10 comments on “How My Models Came to be Warhammer 40K Munitorum Battlefield Objectives

  1. You should ping him. “Hey! I did that Xth Swarmlord there; I’m glad you liked him! I’ve got pictures of the rest of my Hive Fleet, if you’re interested. They’re here: [link].”

    • Yeah, that’s what I did. He hasn’t responded yet. I think this is good advice.

      By the way, I checked out your post on the Mantic kickstarter project this past weekend. I’m interested in those Trolls–have you seen any more pics of them?

      • No, all they have so far are the two concept sketches. I suppose that’s something we should be thankful for: that’s one more than any other new model, and two more than some of the new models. 🙂

        It’s clear they were wildly more successful than they expected to be.

      • That’s good news though. I’m slowly building an O&G army (despite refusing to play that infernal game), but I can’t justify GW’s price for trolls. Despite searching, I can’t find a suitable replacement, so I have high hopes for these guys.

        Did you wind up joining the kickstarter campaign at one of those crazy levels? Are we to see a rushputin model in the future?!?

      • God, no. I overcommitted to it, but only to the tune of $350 (so an Orc army, a Goblin army, and a couple of Buy One Get One Frees choices).

        I’d love to have a mini in my likeness sculpted, but it’d probably be more cost-effective to just sculpt a beer gut onto a Greatsword.

        You should definitely consider checking out WHFB: it’s basically all I’ve been playing for the past year or so. It’s more fun than it’s ever been, IMO.

    • I played WHFB back in 4th edition and these were my beefs:

      1) Then it was far more herocentric, they destroyed almost everything they came in contact with (especially true if they were on a monster). I know this has changed, but I’m sure some part of me still holds this against it.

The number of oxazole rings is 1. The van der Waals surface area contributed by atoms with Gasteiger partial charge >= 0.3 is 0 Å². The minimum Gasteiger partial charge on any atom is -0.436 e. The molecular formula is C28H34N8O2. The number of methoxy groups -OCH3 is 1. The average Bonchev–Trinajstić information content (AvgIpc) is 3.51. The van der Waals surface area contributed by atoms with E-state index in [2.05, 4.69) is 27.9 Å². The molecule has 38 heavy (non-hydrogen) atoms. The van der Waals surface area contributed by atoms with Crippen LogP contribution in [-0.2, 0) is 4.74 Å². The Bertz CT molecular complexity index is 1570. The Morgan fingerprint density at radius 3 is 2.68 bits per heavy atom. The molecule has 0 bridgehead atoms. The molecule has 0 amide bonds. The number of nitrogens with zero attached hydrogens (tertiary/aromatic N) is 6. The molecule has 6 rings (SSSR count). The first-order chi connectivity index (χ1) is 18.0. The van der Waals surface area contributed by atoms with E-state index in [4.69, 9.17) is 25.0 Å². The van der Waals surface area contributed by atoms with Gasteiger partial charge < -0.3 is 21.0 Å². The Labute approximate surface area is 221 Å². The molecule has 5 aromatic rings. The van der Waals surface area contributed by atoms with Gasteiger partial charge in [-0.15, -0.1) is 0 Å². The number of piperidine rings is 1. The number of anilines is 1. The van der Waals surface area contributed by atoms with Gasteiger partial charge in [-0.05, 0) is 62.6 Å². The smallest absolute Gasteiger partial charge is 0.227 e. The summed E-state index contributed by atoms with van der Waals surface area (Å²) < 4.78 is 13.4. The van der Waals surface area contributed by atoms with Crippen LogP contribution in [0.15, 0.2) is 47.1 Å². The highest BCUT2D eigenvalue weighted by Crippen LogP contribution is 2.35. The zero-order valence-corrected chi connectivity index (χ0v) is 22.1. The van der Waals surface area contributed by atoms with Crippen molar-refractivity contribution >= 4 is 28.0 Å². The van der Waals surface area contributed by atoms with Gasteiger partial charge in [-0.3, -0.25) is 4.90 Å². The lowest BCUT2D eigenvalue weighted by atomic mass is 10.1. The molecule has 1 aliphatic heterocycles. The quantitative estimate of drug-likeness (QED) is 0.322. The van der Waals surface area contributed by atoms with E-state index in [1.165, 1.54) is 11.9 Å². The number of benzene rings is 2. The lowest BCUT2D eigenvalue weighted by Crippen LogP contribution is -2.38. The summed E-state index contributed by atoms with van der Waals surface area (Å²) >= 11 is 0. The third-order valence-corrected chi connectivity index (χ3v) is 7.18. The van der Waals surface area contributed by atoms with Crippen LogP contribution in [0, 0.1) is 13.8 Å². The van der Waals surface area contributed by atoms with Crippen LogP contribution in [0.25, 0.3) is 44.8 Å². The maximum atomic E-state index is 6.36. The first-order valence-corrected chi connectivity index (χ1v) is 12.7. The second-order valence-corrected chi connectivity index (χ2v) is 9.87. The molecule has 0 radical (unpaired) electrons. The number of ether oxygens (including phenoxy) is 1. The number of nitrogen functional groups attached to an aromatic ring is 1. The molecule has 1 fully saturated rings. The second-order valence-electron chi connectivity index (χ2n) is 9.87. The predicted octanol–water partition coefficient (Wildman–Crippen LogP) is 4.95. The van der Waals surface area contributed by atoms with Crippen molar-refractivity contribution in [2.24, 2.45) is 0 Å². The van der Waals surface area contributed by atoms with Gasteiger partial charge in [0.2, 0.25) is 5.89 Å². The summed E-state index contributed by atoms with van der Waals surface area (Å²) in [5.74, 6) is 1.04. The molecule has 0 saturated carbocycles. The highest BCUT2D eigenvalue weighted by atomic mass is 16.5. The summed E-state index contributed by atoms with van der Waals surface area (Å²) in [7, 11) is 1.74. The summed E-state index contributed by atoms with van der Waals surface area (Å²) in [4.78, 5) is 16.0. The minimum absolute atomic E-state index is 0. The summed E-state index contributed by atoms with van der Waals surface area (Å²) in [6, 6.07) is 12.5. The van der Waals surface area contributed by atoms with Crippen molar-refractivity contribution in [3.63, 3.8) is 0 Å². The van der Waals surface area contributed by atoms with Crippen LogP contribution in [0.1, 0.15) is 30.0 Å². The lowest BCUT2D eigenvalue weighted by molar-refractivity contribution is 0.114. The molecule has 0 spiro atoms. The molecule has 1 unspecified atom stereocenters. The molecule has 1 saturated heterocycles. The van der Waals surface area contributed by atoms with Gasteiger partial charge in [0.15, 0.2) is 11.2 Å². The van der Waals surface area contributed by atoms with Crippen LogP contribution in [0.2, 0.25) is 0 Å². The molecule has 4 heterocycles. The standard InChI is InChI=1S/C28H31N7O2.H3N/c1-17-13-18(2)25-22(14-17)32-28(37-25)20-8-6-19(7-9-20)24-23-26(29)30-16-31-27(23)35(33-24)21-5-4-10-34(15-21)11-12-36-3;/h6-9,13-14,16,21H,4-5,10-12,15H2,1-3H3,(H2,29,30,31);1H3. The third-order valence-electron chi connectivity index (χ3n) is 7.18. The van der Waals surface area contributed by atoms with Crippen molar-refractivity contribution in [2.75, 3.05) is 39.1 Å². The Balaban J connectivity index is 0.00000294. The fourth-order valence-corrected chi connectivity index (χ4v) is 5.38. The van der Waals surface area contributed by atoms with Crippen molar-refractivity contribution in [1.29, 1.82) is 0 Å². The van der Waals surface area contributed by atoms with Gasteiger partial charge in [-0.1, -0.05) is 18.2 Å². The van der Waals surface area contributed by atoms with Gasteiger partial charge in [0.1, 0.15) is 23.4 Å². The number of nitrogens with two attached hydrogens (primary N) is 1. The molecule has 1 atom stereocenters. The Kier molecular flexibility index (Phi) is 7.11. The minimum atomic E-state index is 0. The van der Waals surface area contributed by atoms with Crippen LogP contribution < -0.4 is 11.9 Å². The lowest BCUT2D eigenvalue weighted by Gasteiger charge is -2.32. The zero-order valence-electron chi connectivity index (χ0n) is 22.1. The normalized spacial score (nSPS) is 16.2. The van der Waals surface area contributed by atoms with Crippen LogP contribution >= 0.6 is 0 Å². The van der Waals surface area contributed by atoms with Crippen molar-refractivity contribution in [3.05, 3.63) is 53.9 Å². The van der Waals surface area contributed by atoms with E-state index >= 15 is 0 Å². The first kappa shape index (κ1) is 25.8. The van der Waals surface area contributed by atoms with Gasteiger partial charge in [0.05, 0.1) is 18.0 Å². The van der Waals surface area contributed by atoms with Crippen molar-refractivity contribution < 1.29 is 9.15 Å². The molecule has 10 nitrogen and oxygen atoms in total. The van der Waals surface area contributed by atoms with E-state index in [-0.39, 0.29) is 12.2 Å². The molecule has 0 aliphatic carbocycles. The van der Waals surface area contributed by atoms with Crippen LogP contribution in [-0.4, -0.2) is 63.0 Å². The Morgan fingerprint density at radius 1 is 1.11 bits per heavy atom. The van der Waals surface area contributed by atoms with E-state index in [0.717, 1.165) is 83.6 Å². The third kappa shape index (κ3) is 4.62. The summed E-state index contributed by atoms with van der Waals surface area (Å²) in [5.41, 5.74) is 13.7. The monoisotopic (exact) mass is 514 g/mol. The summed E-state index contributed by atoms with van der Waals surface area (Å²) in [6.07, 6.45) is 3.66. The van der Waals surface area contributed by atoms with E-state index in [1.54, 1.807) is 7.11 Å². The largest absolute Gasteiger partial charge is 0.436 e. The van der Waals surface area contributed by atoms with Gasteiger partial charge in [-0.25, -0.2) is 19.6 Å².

2) It requires large blocks of models that essentially act as a single large model. Effectively, an average force has only 10 large models (units) in it, but to play, I have to field 100s of guys (more so than I would in the average 40k game).

      3) The investment isn’t compatible with what I already have. Aside from templates, dice, and a few models, I’d have to essentially repurchase everything. It also requires more time (or at least competes for the limited resource) for both gaming and painting. And, I believe there are fewer players in my local area. Btw, these reasons extend to all other tabletop games in my life.

      I figure I might cave one day, and so I’ve ammassed a slew of goblins when they were cheap (bfsp). Though that time may come, it’s not today…

      P.s. I laughed at the greats word with a gut. For me, I’d just use a halfling…

  2. That’s really cool!

    You should also log in to Dakka (becoming a member if necessary – I don’t know how it works) so that you can comment on the picture, thanking the appreciative voters… And linking to your blog.

    • Oh, don’t get me wrong, painting is the devil. By and large, it’s something I did in a previous life.

      Not that purchasing hoardes of models is particularly time consuming, mind you…